Dec 3, 2010
In a study published today in Science, functional magnetic resonance imaging (fMRI) was used to study the brains of 63 adults: 10 were illiterate, 22 learned to read as adults, and 31 learned to read as children. Brain responses to spoken and written language, visual faces, houses, tools, and checkers were examined.
The main differences found between literate and illiterate brains were:
1- The brains of all literate adults showed more vigorous responses to written words. This occurred in brain regions known to process visual information.
2- The brains of all literate adults also showed enhanced activity in left-temporal areas known to respond to spoken language.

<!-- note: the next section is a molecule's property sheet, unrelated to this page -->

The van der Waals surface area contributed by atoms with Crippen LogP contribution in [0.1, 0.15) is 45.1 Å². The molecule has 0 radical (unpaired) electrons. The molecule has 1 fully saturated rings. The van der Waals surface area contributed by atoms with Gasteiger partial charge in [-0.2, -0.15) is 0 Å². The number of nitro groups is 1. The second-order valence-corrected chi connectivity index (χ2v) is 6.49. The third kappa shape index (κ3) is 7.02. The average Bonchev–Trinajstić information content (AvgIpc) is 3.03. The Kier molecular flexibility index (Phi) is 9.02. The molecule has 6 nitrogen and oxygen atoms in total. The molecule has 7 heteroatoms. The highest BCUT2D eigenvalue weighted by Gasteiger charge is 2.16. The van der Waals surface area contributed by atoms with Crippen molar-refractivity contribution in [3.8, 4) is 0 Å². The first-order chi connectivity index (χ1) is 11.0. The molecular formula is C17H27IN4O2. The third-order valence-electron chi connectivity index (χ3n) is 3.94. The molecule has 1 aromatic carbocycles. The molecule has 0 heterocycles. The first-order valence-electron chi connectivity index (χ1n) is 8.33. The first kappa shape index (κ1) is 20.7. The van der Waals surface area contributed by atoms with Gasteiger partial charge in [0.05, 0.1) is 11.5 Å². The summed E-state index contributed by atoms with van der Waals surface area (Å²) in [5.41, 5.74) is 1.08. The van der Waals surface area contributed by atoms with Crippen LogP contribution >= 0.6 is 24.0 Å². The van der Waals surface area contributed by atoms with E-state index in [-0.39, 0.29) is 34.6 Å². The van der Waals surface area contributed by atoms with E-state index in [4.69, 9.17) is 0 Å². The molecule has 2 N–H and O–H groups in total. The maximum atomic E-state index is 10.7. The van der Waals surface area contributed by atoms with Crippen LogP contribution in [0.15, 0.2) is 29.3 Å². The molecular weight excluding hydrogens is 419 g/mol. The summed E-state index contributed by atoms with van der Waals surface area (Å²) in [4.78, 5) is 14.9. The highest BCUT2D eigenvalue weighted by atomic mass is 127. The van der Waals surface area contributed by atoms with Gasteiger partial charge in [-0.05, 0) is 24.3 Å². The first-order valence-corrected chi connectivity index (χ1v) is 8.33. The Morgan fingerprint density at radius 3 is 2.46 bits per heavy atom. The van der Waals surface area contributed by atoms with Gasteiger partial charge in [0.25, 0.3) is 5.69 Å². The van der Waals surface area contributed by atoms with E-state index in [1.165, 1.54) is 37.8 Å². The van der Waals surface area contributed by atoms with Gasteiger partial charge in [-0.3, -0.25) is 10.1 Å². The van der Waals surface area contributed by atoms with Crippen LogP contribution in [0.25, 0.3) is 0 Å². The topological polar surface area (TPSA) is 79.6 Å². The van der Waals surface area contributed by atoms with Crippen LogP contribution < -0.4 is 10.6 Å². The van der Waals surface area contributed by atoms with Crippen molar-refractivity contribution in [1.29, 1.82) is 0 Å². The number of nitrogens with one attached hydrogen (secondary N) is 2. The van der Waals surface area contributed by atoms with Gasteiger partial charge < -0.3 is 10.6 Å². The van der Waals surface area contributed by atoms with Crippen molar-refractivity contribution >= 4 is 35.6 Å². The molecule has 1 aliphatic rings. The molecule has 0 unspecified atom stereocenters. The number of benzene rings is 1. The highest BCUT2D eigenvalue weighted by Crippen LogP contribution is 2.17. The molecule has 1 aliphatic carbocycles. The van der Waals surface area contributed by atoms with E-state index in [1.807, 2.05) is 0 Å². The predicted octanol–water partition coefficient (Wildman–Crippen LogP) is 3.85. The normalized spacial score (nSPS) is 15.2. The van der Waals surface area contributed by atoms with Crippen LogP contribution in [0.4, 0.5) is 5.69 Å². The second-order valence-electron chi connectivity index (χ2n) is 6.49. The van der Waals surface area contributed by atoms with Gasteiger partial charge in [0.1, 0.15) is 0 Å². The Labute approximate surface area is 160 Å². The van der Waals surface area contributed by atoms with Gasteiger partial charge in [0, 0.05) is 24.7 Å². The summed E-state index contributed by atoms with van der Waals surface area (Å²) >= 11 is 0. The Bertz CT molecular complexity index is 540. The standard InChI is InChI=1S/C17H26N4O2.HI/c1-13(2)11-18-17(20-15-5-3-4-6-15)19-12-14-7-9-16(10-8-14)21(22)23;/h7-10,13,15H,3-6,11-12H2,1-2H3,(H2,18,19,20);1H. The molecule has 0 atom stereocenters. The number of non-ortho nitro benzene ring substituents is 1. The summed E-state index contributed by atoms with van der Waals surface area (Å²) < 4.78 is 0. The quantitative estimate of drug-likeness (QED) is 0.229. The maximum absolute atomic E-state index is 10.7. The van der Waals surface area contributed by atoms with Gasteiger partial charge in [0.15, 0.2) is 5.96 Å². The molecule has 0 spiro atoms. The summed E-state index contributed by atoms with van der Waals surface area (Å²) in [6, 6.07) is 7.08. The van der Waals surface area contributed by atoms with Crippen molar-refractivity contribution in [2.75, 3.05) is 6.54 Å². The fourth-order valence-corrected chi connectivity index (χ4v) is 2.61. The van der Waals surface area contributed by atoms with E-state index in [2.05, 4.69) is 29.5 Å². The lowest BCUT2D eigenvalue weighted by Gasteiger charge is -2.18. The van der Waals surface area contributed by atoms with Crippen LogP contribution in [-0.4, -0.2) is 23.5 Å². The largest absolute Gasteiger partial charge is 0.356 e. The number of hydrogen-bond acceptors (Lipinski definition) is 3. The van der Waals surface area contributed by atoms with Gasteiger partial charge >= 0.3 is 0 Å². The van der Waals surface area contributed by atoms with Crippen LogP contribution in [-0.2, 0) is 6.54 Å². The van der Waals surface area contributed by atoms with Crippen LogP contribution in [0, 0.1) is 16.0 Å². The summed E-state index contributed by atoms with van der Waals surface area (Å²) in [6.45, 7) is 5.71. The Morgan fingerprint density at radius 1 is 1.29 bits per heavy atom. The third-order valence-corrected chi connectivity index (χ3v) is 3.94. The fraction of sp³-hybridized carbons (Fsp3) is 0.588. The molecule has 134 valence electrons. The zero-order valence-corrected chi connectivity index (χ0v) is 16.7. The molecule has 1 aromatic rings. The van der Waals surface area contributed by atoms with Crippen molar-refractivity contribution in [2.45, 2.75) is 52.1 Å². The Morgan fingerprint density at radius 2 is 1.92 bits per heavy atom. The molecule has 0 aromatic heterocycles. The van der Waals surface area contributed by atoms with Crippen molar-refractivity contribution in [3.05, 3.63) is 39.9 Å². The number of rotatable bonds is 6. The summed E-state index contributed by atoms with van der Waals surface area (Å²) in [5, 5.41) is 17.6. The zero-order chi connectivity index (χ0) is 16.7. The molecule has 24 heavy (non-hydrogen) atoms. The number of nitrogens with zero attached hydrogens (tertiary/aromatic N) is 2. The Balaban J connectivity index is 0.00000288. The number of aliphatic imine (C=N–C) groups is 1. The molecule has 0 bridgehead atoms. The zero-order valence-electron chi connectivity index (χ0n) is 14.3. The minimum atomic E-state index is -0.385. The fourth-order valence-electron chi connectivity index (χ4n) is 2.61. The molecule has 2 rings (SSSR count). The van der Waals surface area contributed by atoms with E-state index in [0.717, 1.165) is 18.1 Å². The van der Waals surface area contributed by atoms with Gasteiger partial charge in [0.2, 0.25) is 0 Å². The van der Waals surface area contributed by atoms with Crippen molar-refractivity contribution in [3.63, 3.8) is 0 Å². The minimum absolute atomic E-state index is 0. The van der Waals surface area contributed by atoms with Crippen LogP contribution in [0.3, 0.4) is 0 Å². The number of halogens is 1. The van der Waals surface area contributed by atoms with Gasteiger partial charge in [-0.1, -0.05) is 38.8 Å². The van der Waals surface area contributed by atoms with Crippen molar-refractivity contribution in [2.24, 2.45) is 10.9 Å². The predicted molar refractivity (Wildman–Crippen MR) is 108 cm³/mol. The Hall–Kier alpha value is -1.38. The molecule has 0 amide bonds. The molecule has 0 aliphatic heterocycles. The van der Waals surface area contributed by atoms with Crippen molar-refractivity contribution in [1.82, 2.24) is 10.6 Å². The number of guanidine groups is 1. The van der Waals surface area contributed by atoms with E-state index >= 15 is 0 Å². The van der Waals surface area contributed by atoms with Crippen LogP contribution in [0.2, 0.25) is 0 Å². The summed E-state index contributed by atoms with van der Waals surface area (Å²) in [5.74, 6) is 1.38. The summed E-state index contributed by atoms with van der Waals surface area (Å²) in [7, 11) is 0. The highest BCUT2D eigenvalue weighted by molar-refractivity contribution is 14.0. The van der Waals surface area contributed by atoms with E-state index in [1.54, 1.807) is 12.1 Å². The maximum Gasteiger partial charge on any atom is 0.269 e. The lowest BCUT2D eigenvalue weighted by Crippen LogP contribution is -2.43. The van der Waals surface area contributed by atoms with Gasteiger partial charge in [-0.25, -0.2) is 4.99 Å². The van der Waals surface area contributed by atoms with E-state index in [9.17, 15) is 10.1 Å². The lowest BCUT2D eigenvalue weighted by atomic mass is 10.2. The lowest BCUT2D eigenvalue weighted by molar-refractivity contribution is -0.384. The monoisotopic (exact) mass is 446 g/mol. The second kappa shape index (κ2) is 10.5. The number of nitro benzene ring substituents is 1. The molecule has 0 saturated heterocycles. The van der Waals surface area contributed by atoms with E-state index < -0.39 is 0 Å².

2- The brain of illiterate adults showed enhanced activity in the left occipital-temporal region of the brain known to respond to faces.
What does it mean?
These results suggest that learning to read changes the brain, not surprisingly, in the regions involved in vision and written language and, more surprisingly, in regions involved in oral language as well. These changes may happen at some cost: The brains of literate adults showed less response to faces than the brains of illiterate adults. This may come from the fact that literate brains have to share regions of the occipital-temporal cortex between words and faces. Whether this translates into real behavioral differences is not know so far.
Interestingly, the changes happened in the brain whether adults learned to read as children or much later. This is a great example of neuroplasticity: Learning can change the brain, at all ages.
Related article: Brain Plasticity: How learning changes your brain